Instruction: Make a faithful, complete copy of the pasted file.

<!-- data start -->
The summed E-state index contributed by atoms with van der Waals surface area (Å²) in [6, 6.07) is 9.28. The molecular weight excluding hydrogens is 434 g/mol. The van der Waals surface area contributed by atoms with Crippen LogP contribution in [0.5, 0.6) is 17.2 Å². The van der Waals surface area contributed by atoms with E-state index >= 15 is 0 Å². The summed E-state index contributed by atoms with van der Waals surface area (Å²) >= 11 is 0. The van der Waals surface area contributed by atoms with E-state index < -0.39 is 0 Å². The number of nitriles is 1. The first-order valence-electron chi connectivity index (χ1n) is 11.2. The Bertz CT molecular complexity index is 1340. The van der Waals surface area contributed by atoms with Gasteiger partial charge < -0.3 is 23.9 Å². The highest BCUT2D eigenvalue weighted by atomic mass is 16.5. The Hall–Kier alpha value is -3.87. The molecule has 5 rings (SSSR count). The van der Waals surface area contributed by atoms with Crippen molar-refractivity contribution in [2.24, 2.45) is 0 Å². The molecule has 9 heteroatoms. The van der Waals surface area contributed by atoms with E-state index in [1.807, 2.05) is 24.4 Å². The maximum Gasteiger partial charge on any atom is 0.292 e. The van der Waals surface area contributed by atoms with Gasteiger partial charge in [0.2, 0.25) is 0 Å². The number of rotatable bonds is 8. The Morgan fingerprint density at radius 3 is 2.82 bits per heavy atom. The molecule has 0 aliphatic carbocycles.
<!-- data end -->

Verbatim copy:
The summed E-state index contributed by atoms with van der Waals surface area (Å²) in [6, 6.07) is 9.28. The molecular weight excluding hydrogens is 434 g/mol. The van der Waals surface area contributed by atoms with Crippen LogP contribution in [0.5, 0.6) is 17.2 Å². The van der Waals surface area contributed by atoms with E-state index >= 15 is 0 Å². The summed E-state index contributed by atoms with van der Waals surface area (Å²) >= 11 is 0. The van der Waals surface area contributed by atoms with E-state index < -0.39 is 0 Å². The number of nitriles is 1. The first-order valence-electron chi connectivity index (χ1n) is 11.2. The Bertz CT molecular complexity index is 1340. The van der Waals surface area contributed by atoms with Gasteiger partial charge < -0.3 is 23.9 Å². The highest BCUT2D eigenvalue weighted by atomic mass is 16.5. The Hall–Kier alpha value is -3.87. The molecule has 5 rings (SSSR count). The van der Waals surface area contributed by atoms with Crippen molar-refractivity contribution in [2.24, 2.45) is 0 Å². The molecule has 9 heteroatoms. The van der Waals surface area contributed by atoms with E-state index in [1.807, 2.05) is 24.4 Å². The maximum Gasteiger partial charge on any atom is 0.292 e. The van der Waals surface area contributed by atoms with Gasteiger partial charge in [0.2, 0.25) is 0 Å². The number of rotatable bonds is 8. The Morgan fingerprint density at radius 3 is 2.82 bits per heavy atom. The molecule has 0 aliphatic carbocycles.